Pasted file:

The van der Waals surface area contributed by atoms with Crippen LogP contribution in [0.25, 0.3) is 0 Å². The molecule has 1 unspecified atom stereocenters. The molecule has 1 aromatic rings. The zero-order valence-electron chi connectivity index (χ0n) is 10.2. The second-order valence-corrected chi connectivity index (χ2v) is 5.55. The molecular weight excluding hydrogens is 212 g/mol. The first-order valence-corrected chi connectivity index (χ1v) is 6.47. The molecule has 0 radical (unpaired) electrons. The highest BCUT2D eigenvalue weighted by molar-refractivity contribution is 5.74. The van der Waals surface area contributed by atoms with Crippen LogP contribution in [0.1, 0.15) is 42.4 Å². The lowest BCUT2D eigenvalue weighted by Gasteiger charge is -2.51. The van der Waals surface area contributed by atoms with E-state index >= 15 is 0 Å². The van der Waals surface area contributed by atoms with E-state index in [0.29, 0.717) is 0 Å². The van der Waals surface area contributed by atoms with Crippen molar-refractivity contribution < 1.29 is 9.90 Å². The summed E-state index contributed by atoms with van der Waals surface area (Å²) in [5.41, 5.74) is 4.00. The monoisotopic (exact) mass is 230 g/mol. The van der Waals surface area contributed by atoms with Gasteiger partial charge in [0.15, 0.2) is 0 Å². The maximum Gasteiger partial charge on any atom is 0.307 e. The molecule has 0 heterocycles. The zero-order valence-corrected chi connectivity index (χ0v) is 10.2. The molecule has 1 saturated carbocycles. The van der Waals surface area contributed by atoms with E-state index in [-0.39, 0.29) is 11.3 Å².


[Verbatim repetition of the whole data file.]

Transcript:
The van der Waals surface area contributed by atoms with Crippen LogP contribution in [0.25, 0.3) is 0 Å². The molecule has 1 unspecified atom stereocenters. The molecule has 1 aromatic rings. The zero-order valence-electron chi connectivity index (χ0n) is 10.2. The second-order valence-corrected chi connectivity index (χ2v) is 5.55. The molecular weight excluding hydrogens is 212 g/mol. The first-order valence-corrected chi connectivity index (χ1v) is 6.47. The molecule has 0 radical (unpaired) electrons. The highest BCUT2D eigenvalue weighted by molar-refractivity contribution is 5.74. The van der Waals surface area contributed by atoms with Crippen LogP contribution in [0.1, 0.15) is 42.4 Å². The lowest BCUT2D eigenvalue weighted by Gasteiger charge is -2.51. The van der Waals surface area contributed by atoms with E-state index >= 15 is 0 Å². The van der Waals surface area contributed by atoms with E-state index in [0.29, 0.717) is 0 Å². The van der Waals surface area contributed by atoms with Crippen molar-refractivity contribution < 1.29 is 9.90 Å². The summed E-state index contributed by atoms with van der Waals surface area (Å²) in [5.41, 5.74) is 4.00. The monoisotopic (exact) mass is 230 g/mol. The van der Waals surface area contributed by atoms with Gasteiger partial charge in [0.15, 0.2) is 0 Å². The maximum Gasteiger partial charge on any atom is 0.307 e. The molecule has 0 heterocycles. The zero-order valence-corrected chi connectivity index (χ0v) is 10.2. The molecule has 1 saturated carbocycles. The van der Waals surface area contributed by atoms with E-state index in [-0.39, 0.29) is 11.3 Å².